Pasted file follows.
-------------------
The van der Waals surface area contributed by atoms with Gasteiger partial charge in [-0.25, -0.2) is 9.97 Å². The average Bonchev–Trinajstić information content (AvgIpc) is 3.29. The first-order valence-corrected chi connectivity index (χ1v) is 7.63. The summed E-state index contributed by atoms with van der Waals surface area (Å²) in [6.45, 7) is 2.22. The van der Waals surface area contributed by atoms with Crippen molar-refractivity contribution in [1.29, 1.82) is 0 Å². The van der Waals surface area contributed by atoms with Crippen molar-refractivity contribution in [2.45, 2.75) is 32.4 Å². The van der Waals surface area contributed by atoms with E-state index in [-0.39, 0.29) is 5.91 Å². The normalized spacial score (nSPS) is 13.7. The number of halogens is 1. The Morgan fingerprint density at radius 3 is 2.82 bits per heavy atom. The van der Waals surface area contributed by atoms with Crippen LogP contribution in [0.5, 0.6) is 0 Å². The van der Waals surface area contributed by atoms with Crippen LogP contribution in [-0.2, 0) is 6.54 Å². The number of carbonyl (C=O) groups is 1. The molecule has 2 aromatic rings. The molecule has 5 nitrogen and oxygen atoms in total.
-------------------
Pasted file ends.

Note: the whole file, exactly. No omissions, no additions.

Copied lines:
The van der Waals surface area contributed by atoms with Gasteiger partial charge in [-0.25, -0.2) is 9.97 Å². The average Bonchev–Trinajstić information content (AvgIpc) is 3.29. The first-order valence-corrected chi connectivity index (χ1v) is 7.63. The summed E-state index contributed by atoms with van der Waals surface area (Å²) in [6.45, 7) is 2.22. The van der Waals surface area contributed by atoms with Crippen molar-refractivity contribution in [1.29, 1.82) is 0 Å². The van der Waals surface area contributed by atoms with Crippen molar-refractivity contribution in [2.45, 2.75) is 32.4 Å². The van der Waals surface area contributed by atoms with E-state index in [-0.39, 0.29) is 5.91 Å². The normalized spacial score (nSPS) is 13.7. The number of halogens is 1. The Morgan fingerprint density at radius 3 is 2.82 bits per heavy atom. The van der Waals surface area contributed by atoms with Crippen LogP contribution in [0.5, 0.6) is 0 Å². The van der Waals surface area contributed by atoms with Crippen LogP contribution in [-0.2, 0) is 6.54 Å². The number of carbonyl (C=O) groups is 1. The molecule has 2 aromatic rings. The molecule has 5 nitrogen and oxygen atoms in total.